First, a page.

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Healthcare workers ‘taking time off’ for dermatitis caused by PPE and hand washing

Medical worker washing their hands.

Healthcare workers suffering from skin conditions such as dermatitis, brought on by an increased use of PPE and hand washing, have been forced to take time off work, research has found.       

The study, conducted by the British Society of Cutaneous Allergy, found six in ten (59%) of 200 hospital-based healthcare staff attending occupation skin disease clinics had suffered with irritant contact dermatitis.            

In addition, one in five (18%) required time off work as a result of occupational skin problems. Longer duration of PPE worn on a shift and more frequent hand washing tended to increase the amount of time off, although alcohol hand gel did not make a difference.

Dr Isha Narang, who led the study and is a registrar at University Hospitals of Derby and Burton NHS Foundation, warned that dermatitis ‘can be bad enough to require time off work’.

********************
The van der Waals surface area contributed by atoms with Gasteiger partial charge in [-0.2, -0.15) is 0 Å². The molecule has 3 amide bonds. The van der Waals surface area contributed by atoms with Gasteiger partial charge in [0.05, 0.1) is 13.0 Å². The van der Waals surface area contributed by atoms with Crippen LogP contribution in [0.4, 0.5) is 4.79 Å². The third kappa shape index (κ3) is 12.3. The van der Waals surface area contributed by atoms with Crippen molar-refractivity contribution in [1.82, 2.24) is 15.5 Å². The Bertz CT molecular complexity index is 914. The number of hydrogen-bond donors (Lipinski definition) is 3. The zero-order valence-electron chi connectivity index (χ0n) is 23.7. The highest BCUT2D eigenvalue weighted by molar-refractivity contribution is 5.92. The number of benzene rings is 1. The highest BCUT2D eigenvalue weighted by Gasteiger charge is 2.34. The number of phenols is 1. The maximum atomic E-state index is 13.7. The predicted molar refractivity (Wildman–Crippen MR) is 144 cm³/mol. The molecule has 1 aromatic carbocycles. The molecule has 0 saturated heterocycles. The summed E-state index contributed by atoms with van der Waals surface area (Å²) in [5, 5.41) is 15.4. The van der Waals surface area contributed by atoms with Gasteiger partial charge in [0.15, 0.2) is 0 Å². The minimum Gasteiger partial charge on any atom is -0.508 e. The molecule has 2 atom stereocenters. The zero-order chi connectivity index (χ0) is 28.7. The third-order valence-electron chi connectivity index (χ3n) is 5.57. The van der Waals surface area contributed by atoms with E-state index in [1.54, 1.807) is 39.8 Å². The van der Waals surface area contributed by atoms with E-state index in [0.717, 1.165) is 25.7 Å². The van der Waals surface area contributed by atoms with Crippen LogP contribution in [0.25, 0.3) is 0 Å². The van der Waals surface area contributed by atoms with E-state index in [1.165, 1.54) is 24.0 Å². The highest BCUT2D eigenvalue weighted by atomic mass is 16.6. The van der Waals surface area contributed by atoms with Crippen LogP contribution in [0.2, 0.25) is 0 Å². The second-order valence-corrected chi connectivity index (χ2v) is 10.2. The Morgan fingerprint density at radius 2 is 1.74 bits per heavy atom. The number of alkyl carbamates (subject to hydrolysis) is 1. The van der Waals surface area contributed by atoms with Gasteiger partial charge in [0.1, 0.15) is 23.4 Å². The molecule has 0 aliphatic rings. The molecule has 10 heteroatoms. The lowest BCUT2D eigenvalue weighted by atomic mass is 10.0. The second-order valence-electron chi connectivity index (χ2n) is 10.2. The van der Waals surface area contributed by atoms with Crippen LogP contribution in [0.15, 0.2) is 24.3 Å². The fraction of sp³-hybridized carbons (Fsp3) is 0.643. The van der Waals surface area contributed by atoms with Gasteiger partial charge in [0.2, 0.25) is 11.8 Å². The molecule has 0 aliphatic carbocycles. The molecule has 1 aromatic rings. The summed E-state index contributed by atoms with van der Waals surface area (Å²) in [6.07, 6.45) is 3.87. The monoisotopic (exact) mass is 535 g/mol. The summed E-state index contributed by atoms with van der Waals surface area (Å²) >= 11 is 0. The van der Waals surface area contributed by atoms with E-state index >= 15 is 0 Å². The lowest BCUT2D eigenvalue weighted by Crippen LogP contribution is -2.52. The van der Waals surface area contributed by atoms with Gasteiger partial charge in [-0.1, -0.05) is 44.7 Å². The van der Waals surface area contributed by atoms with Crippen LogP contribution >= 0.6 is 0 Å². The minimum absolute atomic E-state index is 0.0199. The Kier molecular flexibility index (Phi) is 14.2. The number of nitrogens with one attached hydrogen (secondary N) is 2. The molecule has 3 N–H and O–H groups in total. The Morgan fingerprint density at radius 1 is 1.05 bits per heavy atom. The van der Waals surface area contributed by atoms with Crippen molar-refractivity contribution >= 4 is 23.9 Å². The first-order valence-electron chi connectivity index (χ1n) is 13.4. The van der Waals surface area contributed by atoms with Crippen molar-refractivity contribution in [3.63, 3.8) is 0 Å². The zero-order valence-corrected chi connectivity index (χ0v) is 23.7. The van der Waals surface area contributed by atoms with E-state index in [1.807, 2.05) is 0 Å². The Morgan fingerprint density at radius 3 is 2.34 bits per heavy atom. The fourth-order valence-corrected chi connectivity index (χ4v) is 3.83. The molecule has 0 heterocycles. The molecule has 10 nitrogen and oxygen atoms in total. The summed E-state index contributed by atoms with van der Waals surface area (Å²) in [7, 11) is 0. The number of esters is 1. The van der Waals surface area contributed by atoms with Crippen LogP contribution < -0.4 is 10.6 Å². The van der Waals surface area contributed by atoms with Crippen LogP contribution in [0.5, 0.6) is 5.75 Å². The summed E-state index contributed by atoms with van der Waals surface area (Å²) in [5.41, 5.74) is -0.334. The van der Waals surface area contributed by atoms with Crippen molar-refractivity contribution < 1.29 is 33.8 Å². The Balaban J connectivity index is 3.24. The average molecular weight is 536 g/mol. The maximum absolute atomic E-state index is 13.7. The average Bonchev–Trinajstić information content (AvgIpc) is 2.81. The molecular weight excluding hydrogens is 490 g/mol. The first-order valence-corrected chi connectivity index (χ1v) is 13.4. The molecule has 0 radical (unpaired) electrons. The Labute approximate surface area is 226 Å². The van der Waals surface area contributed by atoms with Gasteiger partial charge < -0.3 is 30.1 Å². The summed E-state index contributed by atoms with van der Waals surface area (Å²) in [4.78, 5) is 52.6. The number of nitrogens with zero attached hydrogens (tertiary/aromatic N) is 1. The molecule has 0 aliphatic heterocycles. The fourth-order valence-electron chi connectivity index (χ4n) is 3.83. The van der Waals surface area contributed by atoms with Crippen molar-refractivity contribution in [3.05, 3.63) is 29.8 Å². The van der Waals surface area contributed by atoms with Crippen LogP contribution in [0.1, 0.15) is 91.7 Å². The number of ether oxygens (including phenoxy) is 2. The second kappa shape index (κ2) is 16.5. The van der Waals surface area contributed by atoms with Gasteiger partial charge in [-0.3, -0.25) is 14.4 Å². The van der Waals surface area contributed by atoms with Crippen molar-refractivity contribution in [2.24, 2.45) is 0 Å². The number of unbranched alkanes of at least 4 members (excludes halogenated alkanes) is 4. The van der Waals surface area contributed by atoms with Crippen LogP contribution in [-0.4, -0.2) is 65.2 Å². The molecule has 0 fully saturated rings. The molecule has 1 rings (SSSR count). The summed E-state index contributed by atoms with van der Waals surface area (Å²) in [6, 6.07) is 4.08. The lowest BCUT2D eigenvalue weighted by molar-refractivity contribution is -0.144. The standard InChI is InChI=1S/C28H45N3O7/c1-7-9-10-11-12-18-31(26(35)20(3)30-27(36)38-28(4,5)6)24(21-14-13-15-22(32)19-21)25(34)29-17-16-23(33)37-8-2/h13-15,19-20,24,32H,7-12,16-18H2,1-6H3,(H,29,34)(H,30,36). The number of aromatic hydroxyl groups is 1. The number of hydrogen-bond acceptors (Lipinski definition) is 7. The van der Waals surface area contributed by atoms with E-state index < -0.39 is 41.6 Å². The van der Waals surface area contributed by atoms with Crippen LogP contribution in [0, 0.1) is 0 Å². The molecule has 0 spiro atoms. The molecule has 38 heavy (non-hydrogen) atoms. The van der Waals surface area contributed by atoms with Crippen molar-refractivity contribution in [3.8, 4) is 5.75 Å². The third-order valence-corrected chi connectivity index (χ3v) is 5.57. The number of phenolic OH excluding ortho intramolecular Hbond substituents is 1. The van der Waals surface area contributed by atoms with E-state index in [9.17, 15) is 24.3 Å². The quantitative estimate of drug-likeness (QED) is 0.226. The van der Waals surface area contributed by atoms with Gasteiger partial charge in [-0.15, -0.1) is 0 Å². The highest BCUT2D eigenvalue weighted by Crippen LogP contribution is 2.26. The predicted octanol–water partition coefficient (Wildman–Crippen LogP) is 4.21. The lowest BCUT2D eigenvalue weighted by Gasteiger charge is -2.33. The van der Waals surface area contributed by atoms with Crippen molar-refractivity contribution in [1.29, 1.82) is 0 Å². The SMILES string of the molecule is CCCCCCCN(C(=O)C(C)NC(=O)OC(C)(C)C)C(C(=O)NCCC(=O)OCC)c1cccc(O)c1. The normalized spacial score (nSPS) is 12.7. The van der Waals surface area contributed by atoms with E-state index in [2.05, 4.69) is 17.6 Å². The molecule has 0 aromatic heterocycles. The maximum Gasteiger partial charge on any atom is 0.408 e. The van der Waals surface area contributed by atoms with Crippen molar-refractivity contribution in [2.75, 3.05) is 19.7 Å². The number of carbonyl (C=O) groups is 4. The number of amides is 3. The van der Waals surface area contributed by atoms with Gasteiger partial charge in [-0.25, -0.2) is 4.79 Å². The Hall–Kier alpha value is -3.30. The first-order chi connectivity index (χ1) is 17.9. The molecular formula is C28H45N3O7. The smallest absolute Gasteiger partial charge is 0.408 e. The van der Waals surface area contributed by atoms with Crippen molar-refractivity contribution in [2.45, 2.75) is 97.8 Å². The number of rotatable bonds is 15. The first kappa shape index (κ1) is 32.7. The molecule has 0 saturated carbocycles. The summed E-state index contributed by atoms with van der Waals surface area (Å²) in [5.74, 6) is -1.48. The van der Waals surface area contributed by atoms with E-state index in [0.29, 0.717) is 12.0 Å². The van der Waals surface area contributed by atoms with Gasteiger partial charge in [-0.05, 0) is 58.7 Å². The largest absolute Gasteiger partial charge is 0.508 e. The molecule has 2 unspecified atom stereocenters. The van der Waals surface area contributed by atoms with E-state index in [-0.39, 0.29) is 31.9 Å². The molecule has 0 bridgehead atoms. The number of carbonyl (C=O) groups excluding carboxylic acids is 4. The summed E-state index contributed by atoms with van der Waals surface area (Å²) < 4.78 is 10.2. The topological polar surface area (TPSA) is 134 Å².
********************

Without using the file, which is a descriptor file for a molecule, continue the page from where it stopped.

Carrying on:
She continued: ‘As PPE and hand washing are essential methods of reducing the spread of COVID-19, it is important to provide healthcare workers with advice and support in managing their skin.’

Irritant contact dermatitis is a type of eczema that can be caused by frequent hand washing, alcohol hand gel use and prolonged PPE use, which can all dry the skin.

The healthcare staff surveyed washed their hands with soap 22.8 times per day and used alcohol hand gel 22.7 times per day, on average.   

In addition, 15% of healthcare workers reported suffering from acne, caused by prolonged mask wear.

The study authors suggested that healthcare worker should regularly moisturise when not at work and take regular breaks in which PPE is removed, where possible. 

Dr Harrier O’Neill, another lead researcher and registrar at University Hospitals of Derby and Burton NHS Foundation, added that people pat – and not rub – themselves dry after hand washing to prevent dermatitis.

She continued: ‘Moisturisers (emollients) are an essential part of treating dermatitis and should be applied generously after handwashing and whenever the skin feels dry.

‘In severe cases, or if an infection is suspected, further treatment from a GP or an occupational health doctor may be required.’

Last month, a study found that the long-term widespread use of potent topical corticosteroids – used to treat psoriasis and eczema – may increase vulnerability to Covid-19.

In addition, ‘minimally invasive’ tape strips that can differentiate between eczema and psoriasis showed promise in a study.